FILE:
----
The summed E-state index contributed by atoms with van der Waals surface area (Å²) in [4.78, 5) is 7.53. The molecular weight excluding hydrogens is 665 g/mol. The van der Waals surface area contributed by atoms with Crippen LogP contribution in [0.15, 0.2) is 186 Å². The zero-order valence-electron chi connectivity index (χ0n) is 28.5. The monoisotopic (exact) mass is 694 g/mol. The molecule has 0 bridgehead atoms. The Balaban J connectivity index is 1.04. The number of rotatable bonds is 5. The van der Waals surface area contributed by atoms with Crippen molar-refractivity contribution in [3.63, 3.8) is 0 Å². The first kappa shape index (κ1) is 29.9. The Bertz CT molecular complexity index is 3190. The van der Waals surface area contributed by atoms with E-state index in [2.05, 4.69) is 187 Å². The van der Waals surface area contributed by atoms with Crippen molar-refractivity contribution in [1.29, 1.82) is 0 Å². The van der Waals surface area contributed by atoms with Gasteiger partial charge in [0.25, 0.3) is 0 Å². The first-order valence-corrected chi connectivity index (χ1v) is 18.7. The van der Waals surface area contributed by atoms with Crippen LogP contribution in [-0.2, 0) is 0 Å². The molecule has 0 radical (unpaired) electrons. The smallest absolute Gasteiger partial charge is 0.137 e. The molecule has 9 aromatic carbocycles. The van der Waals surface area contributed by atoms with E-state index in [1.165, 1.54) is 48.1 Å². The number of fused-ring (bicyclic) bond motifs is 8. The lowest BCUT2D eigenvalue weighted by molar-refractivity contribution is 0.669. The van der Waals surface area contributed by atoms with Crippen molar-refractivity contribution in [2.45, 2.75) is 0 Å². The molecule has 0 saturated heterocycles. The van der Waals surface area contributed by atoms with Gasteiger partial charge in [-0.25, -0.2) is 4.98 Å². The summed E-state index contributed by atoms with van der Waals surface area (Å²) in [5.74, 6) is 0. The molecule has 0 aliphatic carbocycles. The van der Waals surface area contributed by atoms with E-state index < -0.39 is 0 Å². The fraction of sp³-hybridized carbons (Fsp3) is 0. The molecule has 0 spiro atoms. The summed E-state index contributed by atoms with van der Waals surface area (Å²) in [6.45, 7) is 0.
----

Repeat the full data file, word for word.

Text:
The summed E-state index contributed by atoms with van der Waals surface area (Å²) in [4.78, 5) is 7.53. The molecular weight excluding hydrogens is 665 g/mol. The van der Waals surface area contributed by atoms with Crippen LogP contribution in [0.15, 0.2) is 186 Å². The zero-order valence-electron chi connectivity index (χ0n) is 28.5. The monoisotopic (exact) mass is 694 g/mol. The molecule has 0 bridgehead atoms. The Balaban J connectivity index is 1.04. The number of rotatable bonds is 5. The van der Waals surface area contributed by atoms with Crippen molar-refractivity contribution in [3.63, 3.8) is 0 Å². The first kappa shape index (κ1) is 29.9. The Bertz CT molecular complexity index is 3190. The van der Waals surface area contributed by atoms with E-state index in [2.05, 4.69) is 187 Å². The van der Waals surface area contributed by atoms with Crippen molar-refractivity contribution in [1.29, 1.82) is 0 Å². The van der Waals surface area contributed by atoms with Gasteiger partial charge in [0.25, 0.3) is 0 Å². The first-order valence-corrected chi connectivity index (χ1v) is 18.7. The van der Waals surface area contributed by atoms with Crippen LogP contribution in [-0.2, 0) is 0 Å². The molecule has 0 radical (unpaired) electrons. The smallest absolute Gasteiger partial charge is 0.137 e. The molecule has 9 aromatic carbocycles. The van der Waals surface area contributed by atoms with E-state index in [1.165, 1.54) is 48.1 Å². The number of fused-ring (bicyclic) bond motifs is 8. The lowest BCUT2D eigenvalue weighted by molar-refractivity contribution is 0.669. The van der Waals surface area contributed by atoms with Crippen molar-refractivity contribution in [2.45, 2.75) is 0 Å². The molecule has 0 saturated heterocycles. The van der Waals surface area contributed by atoms with Gasteiger partial charge in [-0.25, -0.2) is 4.98 Å². The summed E-state index contributed by atoms with van der Waals surface area (Å²) in [5.74, 6) is 0. The molecule has 0 aliphatic carbocycles. The van der Waals surface area contributed by atoms with E-state index < -0.39 is 0 Å². The fraction of sp³-hybridized carbons (Fsp3) is 0. The molecule has 0 spiro atoms. The summed E-state index contributed by atoms with van der Waals surface area (Å²) in [6.45, 7) is 0.